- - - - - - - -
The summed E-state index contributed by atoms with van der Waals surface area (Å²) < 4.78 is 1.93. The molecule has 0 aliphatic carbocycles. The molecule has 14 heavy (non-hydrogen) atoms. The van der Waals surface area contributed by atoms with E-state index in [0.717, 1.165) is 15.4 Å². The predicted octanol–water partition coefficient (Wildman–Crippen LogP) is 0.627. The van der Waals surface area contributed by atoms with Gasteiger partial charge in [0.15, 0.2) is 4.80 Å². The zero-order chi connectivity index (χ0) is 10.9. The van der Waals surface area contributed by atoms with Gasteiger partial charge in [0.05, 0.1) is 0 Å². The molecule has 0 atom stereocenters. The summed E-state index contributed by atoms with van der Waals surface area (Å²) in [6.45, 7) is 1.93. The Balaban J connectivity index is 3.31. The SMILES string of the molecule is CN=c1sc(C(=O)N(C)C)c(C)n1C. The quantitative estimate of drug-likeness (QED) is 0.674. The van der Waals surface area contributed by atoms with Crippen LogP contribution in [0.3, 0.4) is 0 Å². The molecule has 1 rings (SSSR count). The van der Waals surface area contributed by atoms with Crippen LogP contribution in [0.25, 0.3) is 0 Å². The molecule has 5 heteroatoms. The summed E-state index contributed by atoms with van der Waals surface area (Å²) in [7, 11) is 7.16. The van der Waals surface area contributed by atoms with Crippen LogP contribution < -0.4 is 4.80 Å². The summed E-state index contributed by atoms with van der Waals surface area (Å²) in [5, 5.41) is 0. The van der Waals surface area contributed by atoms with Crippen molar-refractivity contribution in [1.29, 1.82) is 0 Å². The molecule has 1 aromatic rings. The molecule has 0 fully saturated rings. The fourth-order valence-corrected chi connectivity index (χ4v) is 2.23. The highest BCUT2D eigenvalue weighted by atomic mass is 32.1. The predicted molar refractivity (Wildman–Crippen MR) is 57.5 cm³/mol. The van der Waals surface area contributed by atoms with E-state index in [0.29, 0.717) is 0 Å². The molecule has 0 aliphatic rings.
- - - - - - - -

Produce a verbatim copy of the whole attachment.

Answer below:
The summed E-state index contributed by atoms with van der Waals surface area (Å²) < 4.78 is 1.93. The molecule has 0 aliphatic carbocycles. The molecule has 14 heavy (non-hydrogen) atoms. The van der Waals surface area contributed by atoms with E-state index in [0.717, 1.165) is 15.4 Å². The predicted octanol–water partition coefficient (Wildman–Crippen LogP) is 0.627. The van der Waals surface area contributed by atoms with Gasteiger partial charge in [0.15, 0.2) is 4.80 Å². The zero-order chi connectivity index (χ0) is 10.9. The van der Waals surface area contributed by atoms with Gasteiger partial charge in [0.05, 0.1) is 0 Å². The molecule has 0 atom stereocenters. The summed E-state index contributed by atoms with van der Waals surface area (Å²) in [6.45, 7) is 1.93. The Balaban J connectivity index is 3.31. The SMILES string of the molecule is CN=c1sc(C(=O)N(C)C)c(C)n1C. The quantitative estimate of drug-likeness (QED) is 0.674. The van der Waals surface area contributed by atoms with Crippen LogP contribution in [0.3, 0.4) is 0 Å². The molecule has 1 rings (SSSR count). The van der Waals surface area contributed by atoms with Crippen LogP contribution in [0.25, 0.3) is 0 Å². The molecule has 5 heteroatoms. The summed E-state index contributed by atoms with van der Waals surface area (Å²) in [7, 11) is 7.16. The van der Waals surface area contributed by atoms with Crippen LogP contribution < -0.4 is 4.80 Å². The summed E-state index contributed by atoms with van der Waals surface area (Å²) in [5, 5.41) is 0. The van der Waals surface area contributed by atoms with Crippen molar-refractivity contribution in [1.29, 1.82) is 0 Å². The molecule has 1 aromatic rings. The molecule has 0 fully saturated rings. The fourth-order valence-corrected chi connectivity index (χ4v) is 2.23. The highest BCUT2D eigenvalue weighted by atomic mass is 32.1. The predicted molar refractivity (Wildman–Crippen MR) is 57.5 cm³/mol. The van der Waals surface area contributed by atoms with E-state index in [0.29, 0.717) is 0 Å². The molecule has 0 aliphatic rings.